Wednesday, April 14, 2010

More Links

RegRipper in Use
Simon posted to the Praetorian Prefect blog recently regarding WinPE. In his post, Simon described installing and using RegRipper from the Windows Forensic Environment (WinFE). Very cool! RegRipper (well, specifically ripXP) was designed for XP System Restore Point analysis, and RegRipper itself has been used via F-Response, and on an analysis system to extract Registry data from mounted Volume Shadow Copies.

Speaking of WinFE, Matt posted recently on creating a WinFE bootable CD with F-Response pre-installed! Matt shows you how to use Troy's WinFE instructions to quickly make the installation F-Response ready! Along with the Linux bootable CDs Matt's put together, it looks like he's building out a pretty complete set.

XP Mode Issues
I found this on Securabit, how the installation and use of XP Mode in Windows 7 exposes the system to XP OS vulnerabilities, as well as vulnerabilities to applications run through XP Mode. This is going to be a bit more of an issue, now that MS has removed that hardware virtualization requirement for XP Mode to run, making it accessible to everyone. Core Security Technologies announced a VPC hypervisor memory protection bug...wait, is that bad?

Well, I like to look at this stuff from an IR/DF perspective. Right now, we've got enough issues trying to identify the initial infection we've got to deal with it in two operating systems! I've installed XP Mode, and during the installation, the XP VM gets these little icons for the C: and D: drives in my host...hey, wait a sec! So XP can "see" my Windows 7? that bad?

Installing and using Windows 7 isn't bad in and of's really no different from when we moved from Windows 2000 to XP. New challenges and issues were introduced, and the IT community, as well as those of us in the IR/DF community learn to cope. In this case, IT admins need to remain even more vigilant because now we're adding old issues in with the new...don't think that we've closed the hole by installing Windows 7, only to be running a legacy app...with it's inherent vulnerabilities...through XP Mode.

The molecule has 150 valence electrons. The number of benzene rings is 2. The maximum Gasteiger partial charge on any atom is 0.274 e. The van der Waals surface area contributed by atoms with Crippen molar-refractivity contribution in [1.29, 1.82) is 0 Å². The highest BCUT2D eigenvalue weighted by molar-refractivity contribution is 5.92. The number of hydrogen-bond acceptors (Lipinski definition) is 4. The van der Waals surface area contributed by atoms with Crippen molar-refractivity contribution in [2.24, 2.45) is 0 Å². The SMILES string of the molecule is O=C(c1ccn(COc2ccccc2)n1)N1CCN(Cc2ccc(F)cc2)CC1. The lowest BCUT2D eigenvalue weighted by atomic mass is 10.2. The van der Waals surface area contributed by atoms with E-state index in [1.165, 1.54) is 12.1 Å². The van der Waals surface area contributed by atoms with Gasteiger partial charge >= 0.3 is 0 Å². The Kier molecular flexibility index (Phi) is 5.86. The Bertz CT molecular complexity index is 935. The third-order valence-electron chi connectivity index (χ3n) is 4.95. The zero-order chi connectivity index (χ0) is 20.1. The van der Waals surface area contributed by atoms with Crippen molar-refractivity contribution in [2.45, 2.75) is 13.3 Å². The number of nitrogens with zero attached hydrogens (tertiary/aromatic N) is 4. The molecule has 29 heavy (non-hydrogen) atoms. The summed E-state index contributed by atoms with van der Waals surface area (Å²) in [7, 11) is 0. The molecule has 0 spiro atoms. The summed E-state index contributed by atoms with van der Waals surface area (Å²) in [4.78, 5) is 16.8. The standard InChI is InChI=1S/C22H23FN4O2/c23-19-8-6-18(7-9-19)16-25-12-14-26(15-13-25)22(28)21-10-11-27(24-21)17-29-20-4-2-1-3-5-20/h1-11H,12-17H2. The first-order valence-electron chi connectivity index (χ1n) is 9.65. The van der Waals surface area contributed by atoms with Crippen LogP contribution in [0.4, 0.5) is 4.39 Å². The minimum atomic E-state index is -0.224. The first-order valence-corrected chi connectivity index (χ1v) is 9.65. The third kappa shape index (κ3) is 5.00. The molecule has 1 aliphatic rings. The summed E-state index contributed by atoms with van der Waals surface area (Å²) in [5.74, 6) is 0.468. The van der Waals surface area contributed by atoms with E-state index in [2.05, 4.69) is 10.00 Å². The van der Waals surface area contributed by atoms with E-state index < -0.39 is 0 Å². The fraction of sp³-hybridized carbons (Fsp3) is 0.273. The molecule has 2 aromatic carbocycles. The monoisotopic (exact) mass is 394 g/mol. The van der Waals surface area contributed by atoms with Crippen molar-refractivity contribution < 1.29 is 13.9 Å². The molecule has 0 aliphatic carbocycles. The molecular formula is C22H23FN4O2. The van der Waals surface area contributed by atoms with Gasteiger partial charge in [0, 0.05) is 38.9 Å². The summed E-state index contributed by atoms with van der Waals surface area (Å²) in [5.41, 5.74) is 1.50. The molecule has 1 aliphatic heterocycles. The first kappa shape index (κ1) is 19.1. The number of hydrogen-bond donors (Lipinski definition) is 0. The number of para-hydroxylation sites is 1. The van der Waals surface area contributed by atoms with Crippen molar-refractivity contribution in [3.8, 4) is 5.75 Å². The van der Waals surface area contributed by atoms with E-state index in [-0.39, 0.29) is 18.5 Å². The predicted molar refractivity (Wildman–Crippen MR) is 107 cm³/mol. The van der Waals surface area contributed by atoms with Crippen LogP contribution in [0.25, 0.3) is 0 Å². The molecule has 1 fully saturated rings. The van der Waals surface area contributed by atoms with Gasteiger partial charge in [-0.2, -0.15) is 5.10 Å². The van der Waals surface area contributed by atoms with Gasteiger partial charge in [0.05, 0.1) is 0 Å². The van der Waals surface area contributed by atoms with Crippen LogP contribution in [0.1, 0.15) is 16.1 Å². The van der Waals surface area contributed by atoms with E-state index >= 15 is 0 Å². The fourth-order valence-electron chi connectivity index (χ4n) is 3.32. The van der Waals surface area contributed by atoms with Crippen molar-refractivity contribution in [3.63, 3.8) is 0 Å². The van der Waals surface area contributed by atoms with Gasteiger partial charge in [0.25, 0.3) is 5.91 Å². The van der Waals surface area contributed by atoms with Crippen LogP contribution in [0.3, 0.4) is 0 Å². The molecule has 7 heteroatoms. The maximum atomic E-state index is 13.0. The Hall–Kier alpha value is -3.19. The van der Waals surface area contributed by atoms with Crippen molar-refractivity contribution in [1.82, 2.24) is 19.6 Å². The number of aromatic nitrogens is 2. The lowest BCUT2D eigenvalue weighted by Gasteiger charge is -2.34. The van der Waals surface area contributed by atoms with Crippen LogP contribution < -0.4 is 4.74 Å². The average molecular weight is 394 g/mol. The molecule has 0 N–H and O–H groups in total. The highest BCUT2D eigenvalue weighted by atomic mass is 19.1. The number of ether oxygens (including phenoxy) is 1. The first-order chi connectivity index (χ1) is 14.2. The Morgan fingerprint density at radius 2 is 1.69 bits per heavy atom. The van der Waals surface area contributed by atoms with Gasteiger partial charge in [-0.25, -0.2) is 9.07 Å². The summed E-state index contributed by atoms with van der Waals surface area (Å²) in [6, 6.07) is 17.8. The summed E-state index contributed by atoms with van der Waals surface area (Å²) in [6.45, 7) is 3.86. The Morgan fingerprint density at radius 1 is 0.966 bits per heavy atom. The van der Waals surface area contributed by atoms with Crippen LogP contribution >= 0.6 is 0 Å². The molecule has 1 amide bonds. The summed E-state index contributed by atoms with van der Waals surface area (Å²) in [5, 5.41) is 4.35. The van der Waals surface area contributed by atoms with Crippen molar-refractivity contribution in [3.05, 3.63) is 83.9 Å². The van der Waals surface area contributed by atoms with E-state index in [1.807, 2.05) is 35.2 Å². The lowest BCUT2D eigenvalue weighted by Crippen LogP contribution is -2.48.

Volume Shadow Copies
Found this excellent post over on the Forensics from the Sausage Factory blog, detailing mounting a Volume Shadow Copy with EnCase and using RoboCopy to grab files. Rob Lee has posted on creating timelines from Volume Shadow Copies, and accessing VSCs has been addressed several times (here, and here). With Vista and now Windows 7 systems becoming more pervasive (a friend of mine in LE has already had to deal with a Windows 7 system), accessing Volume Shadow Copies is going to become more and more of an issue...and by that I mean requirement and necessity. So it's good that the information is out there...

MFT Analysis
Rob Lee posted to the SANS Forensic Blog regarding Windows 7 MFT Entry Timestamp Properties. This is a very interesting approach, because there's been some discussion in other forums, including the Win4n6 Yahoo group, around using information from the MFT to create or augment a timeline. For example, using most tools to get file system metadata, you'll get the entries from the $STANDARD_INFORMATION (SIA) attribute, but the information in the $FILE_NAME (FNA) attribute can also be valuable, particularly if the creation dates are different.